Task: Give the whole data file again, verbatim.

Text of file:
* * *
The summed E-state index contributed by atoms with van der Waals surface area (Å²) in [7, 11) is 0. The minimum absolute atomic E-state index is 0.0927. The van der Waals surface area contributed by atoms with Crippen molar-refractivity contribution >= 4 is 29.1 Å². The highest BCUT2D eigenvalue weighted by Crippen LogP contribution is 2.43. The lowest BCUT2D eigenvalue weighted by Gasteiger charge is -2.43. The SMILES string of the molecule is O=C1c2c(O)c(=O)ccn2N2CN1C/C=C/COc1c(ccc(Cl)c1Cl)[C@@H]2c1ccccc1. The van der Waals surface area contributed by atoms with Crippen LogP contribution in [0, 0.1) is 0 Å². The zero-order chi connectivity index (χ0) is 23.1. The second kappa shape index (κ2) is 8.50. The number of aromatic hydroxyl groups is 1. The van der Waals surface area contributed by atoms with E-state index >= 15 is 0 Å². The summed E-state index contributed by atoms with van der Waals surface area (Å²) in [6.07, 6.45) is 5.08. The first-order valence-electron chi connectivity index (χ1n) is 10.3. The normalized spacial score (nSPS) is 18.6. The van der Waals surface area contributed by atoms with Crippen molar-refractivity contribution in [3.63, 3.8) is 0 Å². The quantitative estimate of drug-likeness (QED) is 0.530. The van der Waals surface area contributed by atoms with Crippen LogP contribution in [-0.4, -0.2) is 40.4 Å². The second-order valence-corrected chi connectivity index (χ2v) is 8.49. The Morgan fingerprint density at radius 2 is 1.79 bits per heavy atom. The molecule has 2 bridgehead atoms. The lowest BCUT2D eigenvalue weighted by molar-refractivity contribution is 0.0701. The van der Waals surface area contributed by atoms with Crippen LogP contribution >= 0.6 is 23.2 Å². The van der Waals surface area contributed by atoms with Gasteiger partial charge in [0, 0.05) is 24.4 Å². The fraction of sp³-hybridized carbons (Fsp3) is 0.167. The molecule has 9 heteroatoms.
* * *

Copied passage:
The summed E-state index contributed by atoms with van der Waals surface area (Å²) in [7, 11) is 0. The minimum absolute atomic E-state index is 0.0927. The van der Waals surface area contributed by atoms with Crippen molar-refractivity contribution >= 4 is 29.1 Å². The highest BCUT2D eigenvalue weighted by Crippen LogP contribution is 2.43. The lowest BCUT2D eigenvalue weighted by Gasteiger charge is -2.43. The SMILES string of the molecule is O=C1c2c(O)c(=O)ccn2N2CN1C/C=C/COc1c(ccc(Cl)c1Cl)[C@@H]2c1ccccc1. The van der Waals surface area contributed by atoms with Crippen LogP contribution in [0, 0.1) is 0 Å². The zero-order chi connectivity index (χ0) is 23.1. The second kappa shape index (κ2) is 8.50. The number of aromatic hydroxyl groups is 1. The van der Waals surface area contributed by atoms with E-state index >= 15 is 0 Å². The summed E-state index contributed by atoms with van der Waals surface area (Å²) in [6.07, 6.45) is 5.08. The first-order valence-electron chi connectivity index (χ1n) is 10.3. The normalized spacial score (nSPS) is 18.6. The van der Waals surface area contributed by atoms with Crippen molar-refractivity contribution in [3.63, 3.8) is 0 Å². The quantitative estimate of drug-likeness (QED) is 0.530. The van der Waals surface area contributed by atoms with Crippen LogP contribution in [-0.4, -0.2) is 40.4 Å². The second-order valence-corrected chi connectivity index (χ2v) is 8.49. The Morgan fingerprint density at radius 2 is 1.79 bits per heavy atom. The molecule has 2 bridgehead atoms. The lowest BCUT2D eigenvalue weighted by molar-refractivity contribution is 0.0701. The van der Waals surface area contributed by atoms with Crippen LogP contribution >= 0.6 is 23.2 Å². The van der Waals surface area contributed by atoms with Gasteiger partial charge in [0, 0.05) is 24.4 Å². The fraction of sp³-hybridized carbons (Fsp3) is 0.167. The molecule has 9 heteroatoms.